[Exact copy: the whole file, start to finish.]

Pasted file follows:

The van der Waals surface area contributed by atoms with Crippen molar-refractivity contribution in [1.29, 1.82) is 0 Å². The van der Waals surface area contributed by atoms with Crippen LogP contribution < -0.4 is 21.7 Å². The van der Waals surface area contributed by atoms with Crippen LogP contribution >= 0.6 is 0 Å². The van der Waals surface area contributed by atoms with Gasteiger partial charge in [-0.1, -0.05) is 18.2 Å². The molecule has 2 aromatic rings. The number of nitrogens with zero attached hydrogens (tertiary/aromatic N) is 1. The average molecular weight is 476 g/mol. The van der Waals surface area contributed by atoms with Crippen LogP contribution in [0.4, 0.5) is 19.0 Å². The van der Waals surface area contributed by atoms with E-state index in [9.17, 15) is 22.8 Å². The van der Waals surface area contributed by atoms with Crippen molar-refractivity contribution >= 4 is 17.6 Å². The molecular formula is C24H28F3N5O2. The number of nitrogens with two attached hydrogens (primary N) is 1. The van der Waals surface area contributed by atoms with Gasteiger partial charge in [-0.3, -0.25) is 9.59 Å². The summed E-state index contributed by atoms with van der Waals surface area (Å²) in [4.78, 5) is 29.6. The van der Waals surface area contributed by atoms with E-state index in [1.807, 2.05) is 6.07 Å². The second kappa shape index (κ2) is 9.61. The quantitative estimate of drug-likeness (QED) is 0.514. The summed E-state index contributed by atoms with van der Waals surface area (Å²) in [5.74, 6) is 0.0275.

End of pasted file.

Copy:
The van der Waals surface area contributed by atoms with Crippen molar-refractivity contribution in [1.29, 1.82) is 0 Å². The van der Waals surface area contributed by atoms with Crippen LogP contribution < -0.4 is 21.7 Å². The van der Waals surface area contributed by atoms with Crippen LogP contribution >= 0.6 is 0 Å². The van der Waals surface area contributed by atoms with Gasteiger partial charge in [-0.1, -0.05) is 18.2 Å². The molecule has 2 aromatic rings. The number of nitrogens with zero attached hydrogens (tertiary/aromatic N) is 1. The average molecular weight is 476 g/mol. The van der Waals surface area contributed by atoms with Crippen LogP contribution in [0.4, 0.5) is 19.0 Å². The van der Waals surface area contributed by atoms with E-state index in [9.17, 15) is 22.8 Å². The van der Waals surface area contributed by atoms with Crippen molar-refractivity contribution >= 4 is 17.6 Å². The molecular formula is C24H28F3N5O2. The number of nitrogens with two attached hydrogens (primary N) is 1. The van der Waals surface area contributed by atoms with Gasteiger partial charge in [-0.3, -0.25) is 9.59 Å². The summed E-state index contributed by atoms with van der Waals surface area (Å²) in [4.78, 5) is 29.6. The van der Waals surface area contributed by atoms with E-state index in [1.807, 2.05) is 6.07 Å². The second kappa shape index (κ2) is 9.61. The quantitative estimate of drug-likeness (QED) is 0.514. The summed E-state index contributed by atoms with van der Waals surface area (Å²) in [5.74, 6) is 0.0275.